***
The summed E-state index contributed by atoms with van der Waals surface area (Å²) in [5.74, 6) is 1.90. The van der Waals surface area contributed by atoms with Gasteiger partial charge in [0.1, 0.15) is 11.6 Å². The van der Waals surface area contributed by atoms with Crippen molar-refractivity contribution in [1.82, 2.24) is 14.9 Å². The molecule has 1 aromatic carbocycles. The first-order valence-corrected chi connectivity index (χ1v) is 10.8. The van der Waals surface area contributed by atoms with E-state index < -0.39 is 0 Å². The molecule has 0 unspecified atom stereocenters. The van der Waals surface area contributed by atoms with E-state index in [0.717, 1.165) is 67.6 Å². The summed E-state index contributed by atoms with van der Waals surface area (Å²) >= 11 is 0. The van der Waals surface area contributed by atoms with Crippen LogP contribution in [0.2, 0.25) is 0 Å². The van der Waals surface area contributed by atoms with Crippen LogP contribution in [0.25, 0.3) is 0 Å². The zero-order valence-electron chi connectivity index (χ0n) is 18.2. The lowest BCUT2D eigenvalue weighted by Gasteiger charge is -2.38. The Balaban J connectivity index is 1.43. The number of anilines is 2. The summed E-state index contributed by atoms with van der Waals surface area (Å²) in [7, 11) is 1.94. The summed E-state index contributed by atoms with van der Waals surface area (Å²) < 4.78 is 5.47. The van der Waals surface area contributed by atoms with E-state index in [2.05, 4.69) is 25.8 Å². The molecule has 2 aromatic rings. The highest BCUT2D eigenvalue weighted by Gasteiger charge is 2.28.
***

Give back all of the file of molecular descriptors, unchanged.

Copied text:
The summed E-state index contributed by atoms with van der Waals surface area (Å²) in [5.74, 6) is 1.90. The van der Waals surface area contributed by atoms with Gasteiger partial charge in [0.1, 0.15) is 11.6 Å². The van der Waals surface area contributed by atoms with Crippen molar-refractivity contribution in [1.82, 2.24) is 14.9 Å². The molecule has 1 aromatic carbocycles. The first-order valence-corrected chi connectivity index (χ1v) is 10.8. The van der Waals surface area contributed by atoms with E-state index < -0.39 is 0 Å². The molecule has 0 unspecified atom stereocenters. The van der Waals surface area contributed by atoms with E-state index in [0.717, 1.165) is 67.6 Å². The summed E-state index contributed by atoms with van der Waals surface area (Å²) >= 11 is 0. The van der Waals surface area contributed by atoms with Crippen LogP contribution in [0.2, 0.25) is 0 Å². The van der Waals surface area contributed by atoms with Crippen LogP contribution in [0.25, 0.3) is 0 Å². The zero-order valence-electron chi connectivity index (χ0n) is 18.2. The lowest BCUT2D eigenvalue weighted by Gasteiger charge is -2.38. The Balaban J connectivity index is 1.43. The number of anilines is 2. The summed E-state index contributed by atoms with van der Waals surface area (Å²) in [7, 11) is 1.94. The summed E-state index contributed by atoms with van der Waals surface area (Å²) < 4.78 is 5.47. The van der Waals surface area contributed by atoms with E-state index in [2.05, 4.69) is 25.8 Å². The molecule has 2 aromatic rings. The highest BCUT2D eigenvalue weighted by Gasteiger charge is 2.28.